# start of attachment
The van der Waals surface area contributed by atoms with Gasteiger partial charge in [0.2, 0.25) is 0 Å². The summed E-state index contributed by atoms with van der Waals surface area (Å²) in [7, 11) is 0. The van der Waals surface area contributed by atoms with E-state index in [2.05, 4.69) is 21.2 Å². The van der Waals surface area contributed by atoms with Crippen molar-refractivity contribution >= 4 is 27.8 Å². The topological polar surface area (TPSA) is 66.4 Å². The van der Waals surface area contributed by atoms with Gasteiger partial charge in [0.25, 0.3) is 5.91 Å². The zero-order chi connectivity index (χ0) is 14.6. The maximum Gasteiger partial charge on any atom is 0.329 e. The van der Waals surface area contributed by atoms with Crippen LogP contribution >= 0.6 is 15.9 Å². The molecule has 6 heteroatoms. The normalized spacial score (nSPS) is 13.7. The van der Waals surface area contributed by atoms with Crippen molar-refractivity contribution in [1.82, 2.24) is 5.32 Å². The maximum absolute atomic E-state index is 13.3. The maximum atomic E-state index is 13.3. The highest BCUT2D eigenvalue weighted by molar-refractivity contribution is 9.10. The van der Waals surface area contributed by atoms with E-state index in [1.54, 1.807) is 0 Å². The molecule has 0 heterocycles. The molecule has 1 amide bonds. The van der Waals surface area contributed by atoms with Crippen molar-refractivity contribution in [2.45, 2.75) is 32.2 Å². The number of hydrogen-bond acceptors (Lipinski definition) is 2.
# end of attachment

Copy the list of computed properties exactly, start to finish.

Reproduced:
The van der Waals surface area contributed by atoms with Gasteiger partial charge in [0.2, 0.25) is 0 Å². The summed E-state index contributed by atoms with van der Waals surface area (Å²) in [7, 11) is 0. The van der Waals surface area contributed by atoms with E-state index in [2.05, 4.69) is 21.2 Å². The van der Waals surface area contributed by atoms with Crippen molar-refractivity contribution >= 4 is 27.8 Å². The topological polar surface area (TPSA) is 66.4 Å². The van der Waals surface area contributed by atoms with Gasteiger partial charge in [0.25, 0.3) is 5.91 Å². The zero-order chi connectivity index (χ0) is 14.6. The maximum Gasteiger partial charge on any atom is 0.329 e. The van der Waals surface area contributed by atoms with Crippen LogP contribution >= 0.6 is 15.9 Å². The molecule has 6 heteroatoms. The normalized spacial score (nSPS) is 13.7. The van der Waals surface area contributed by atoms with Crippen molar-refractivity contribution in [1.82, 2.24) is 5.32 Å². The maximum absolute atomic E-state index is 13.3. The maximum atomic E-state index is 13.3. The highest BCUT2D eigenvalue weighted by molar-refractivity contribution is 9.10. The van der Waals surface area contributed by atoms with E-state index in [1.54, 1.807) is 0 Å². The molecule has 0 heterocycles. The molecule has 1 amide bonds. The van der Waals surface area contributed by atoms with Crippen molar-refractivity contribution in [2.45, 2.75) is 32.2 Å². The number of hydrogen-bond acceptors (Lipinski definition) is 2.